Thanks Aysie, and welcome. I like that interview and hope it stays up awhile; it's better quality then the copy in my collection. Welles seems in a happy mood, considering the slightly aggressive line of questioning. I like this exchange:
Interviewer: As you look at your work, are you ever worried about being preoccupied with technique and the superficiality of things?
OW: Do you think technique is superficial?
Interviewer: Technique I quess is not superficial, but it's only one part of the artistic process, and I'm just asking whether you feel that you've been able to go deeply into things...Cicero said something about the principles of rhetoric having to take into account not only what your talking about and who you are, but also who you're talking to, and there's a quality of rhetoric about filmmaking, is there not?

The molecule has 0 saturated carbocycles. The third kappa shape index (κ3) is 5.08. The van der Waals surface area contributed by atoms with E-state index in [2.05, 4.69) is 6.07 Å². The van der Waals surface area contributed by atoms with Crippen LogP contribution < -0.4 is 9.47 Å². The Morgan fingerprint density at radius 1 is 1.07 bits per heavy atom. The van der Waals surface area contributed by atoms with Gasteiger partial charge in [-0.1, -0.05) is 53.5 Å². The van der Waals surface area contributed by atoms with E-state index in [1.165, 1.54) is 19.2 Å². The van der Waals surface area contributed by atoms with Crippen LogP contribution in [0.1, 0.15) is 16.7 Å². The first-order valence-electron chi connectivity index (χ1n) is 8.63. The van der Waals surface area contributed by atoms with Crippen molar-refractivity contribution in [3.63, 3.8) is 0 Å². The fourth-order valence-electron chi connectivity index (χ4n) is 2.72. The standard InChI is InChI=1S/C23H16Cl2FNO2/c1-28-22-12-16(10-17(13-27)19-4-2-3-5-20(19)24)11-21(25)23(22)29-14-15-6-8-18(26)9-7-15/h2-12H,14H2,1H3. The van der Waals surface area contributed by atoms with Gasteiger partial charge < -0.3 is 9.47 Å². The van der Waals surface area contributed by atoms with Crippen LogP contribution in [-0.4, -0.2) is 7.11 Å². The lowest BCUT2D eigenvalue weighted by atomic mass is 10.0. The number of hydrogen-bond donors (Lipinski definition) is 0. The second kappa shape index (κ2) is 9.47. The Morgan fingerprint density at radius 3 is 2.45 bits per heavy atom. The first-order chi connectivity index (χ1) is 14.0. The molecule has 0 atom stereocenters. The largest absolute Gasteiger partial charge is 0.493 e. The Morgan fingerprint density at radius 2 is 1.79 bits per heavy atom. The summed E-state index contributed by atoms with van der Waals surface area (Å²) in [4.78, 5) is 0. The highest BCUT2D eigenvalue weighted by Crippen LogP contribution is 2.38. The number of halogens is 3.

OW: You have a good point, but it's another opinion. You see, Whenever I do anything in the theatre, I do it directly for the audience; that particular audience at that moment. But a movie is made for an audience which is quite seriously unthinkably large and diverse, and therefore it's a simple expression of the artist who makes it, without reference to his public.
Interviewer: There's no impulse to propoganda at all?
OW: No, but I'm a moralist.
Interviewer: How can you be a moralist without being interested in moving society? Surely a moralist is essentially a preacher trying to change things.
OW: That's right, but it's trying to change things in a larger context then any audience or congregation or gathering that one person can conceive of.